Somalia submited a complaint to ICJ on August 28, 2014, requesting that the Court to determine on the basis of international law the boundary dividing all the maritime area between Kenya and Somalia in the Indian Ocean,
Somalia has maintained the matter was a legal issue which is provided for in international law and that it would pursue its rights at the court.
Somalia has rubbished claims by Kenya that the maritime case it filed at the International Court of Justice lacked legal merit and that the court did not have the jurisdiction over it vowing to pursue it to its logical conclusion.
In a swift rejoinder to statements by Kenya’s Attorney General Githu Muigai, Somali Attorney General Ahmed Dahir in a statement to newsrooms this evening has accused Kenya of trying to persuade the court not to hear the case noting that the move was not in the best interest of the two countries.
“The Kenyan government’s interest is to maintain the untenable status quo and evade its responsibility to seek a peaceful settlement of this complex maritime dispute between both countries,” said Dahir.
In statements appearing in sections of the Kenyan media yesterday, Muigai said Somalia had failed to abide by the Memorandum of Understanding signed in 2009 in Norway in which the two countries sought to settle the matter out of court. However the Somali Federal Parliament in the same year rejected the agreement making in invalid and in-actionable.
In its Preliminary Objections Wednesday, Kenya’s Attorney General Githu Muigai argued that the case falls outside the jurisdiction of the Court and is inadmissible since it is “contrary to Somalia’s international obligations under the Memorandum of Understanding (“MOU”) signed on 7 April 2009, under the good offices of the Norwegian Government.”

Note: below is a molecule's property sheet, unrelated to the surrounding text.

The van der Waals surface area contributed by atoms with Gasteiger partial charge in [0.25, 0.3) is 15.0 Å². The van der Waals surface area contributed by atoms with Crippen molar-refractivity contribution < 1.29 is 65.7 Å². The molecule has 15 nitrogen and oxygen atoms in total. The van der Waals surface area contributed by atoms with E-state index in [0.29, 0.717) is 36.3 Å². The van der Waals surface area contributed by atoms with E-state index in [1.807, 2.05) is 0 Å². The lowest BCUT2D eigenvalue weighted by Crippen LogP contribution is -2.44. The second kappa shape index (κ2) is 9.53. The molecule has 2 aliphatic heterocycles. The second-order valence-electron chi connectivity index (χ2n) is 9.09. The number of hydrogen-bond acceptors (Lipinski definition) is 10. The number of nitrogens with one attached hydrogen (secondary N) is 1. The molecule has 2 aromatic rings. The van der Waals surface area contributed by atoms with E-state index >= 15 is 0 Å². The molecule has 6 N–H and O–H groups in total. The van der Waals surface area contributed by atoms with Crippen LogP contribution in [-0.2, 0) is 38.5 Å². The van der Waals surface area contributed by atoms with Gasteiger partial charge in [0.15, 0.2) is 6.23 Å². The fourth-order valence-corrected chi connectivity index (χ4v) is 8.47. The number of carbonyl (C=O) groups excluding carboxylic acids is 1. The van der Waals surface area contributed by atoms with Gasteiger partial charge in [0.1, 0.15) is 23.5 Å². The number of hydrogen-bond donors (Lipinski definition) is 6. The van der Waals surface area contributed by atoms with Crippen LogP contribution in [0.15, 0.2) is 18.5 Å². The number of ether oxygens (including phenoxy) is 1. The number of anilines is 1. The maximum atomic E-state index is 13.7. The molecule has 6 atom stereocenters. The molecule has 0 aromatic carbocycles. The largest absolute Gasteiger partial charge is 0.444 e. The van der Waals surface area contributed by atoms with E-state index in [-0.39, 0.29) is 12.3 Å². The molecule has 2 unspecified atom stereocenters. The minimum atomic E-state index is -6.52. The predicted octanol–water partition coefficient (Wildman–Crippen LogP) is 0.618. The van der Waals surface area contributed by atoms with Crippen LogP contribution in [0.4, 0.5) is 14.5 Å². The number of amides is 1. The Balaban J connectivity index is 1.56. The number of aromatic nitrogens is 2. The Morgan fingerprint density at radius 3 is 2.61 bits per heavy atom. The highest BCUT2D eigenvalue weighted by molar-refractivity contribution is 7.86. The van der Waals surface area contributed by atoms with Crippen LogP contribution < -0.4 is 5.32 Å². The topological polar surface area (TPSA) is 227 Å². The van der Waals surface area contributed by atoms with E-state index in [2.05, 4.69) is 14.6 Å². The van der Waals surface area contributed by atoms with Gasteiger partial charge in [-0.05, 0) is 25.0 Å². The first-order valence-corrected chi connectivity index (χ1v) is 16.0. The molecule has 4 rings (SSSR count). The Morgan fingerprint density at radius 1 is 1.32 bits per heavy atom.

“Kenya’s contention is that Somalia’s case falls outside the jurisdiction of the Court and is inadmissible because it is contrary to Somalia’s international obligations,” said Muigai.
Dahir said the move by Kenya to file objections this week undermined its obligations to international law vowing to defend its position in the court to the end.
“The objections submitted by Kenya are clearly without merit and the Somali government is confident that the court will reject Kenya’s attempt to deny Justice,” said Dahir.
Muigai yesterday charged that the filing of the case at the ICJ showed Somalia’s lack of appreciation for the support it had extended over the last two decades and the current military intervention by Kenyan forces in Somalia.
But Somalia has maintained the matter was a legal issue which is provided for in international law and that it would pursue its rights at the court.
Somalia last year sought the intervention of the ICJ to ‘determine, on the basis of international law, the complete course of the single maritime boundary dividing all the maritime areas appertaining to Somalia and to Kenya in the Indian Ocean, including the continental shelf beyond 200 [nautical miles].” It also asked the court ‘to determine the precise geographical coordinates of the single maritime boundary in the Indian Ocean.’
Somalia on its part argues the maritime border drops along the line of the land border diagonally to the southeast but Kenya insists on a straight line to the east.
Dahir said Kenya and Somalia shared common cultural and historical ties which cannot be severed by disagreement.
“The Somali government is committed to continuing to working hard in close corperation with our brothers and sisters in Kenya to to address the issues confronting both countries and the region,” said Dahir.
Paul Reichler of Foley Hoag LLP, New York and Professor Allain Pellet, a French international lawyer are representing the Federal Republic of Somalia.
Prof PayamAkhavan (American), Professor Vaughan Lowe (British), Prof Alan Boyle (British), Prof Mathias Forteau (French), Karim Khan (British) and Amy Sanders (British) are representing the Republic of Kenya.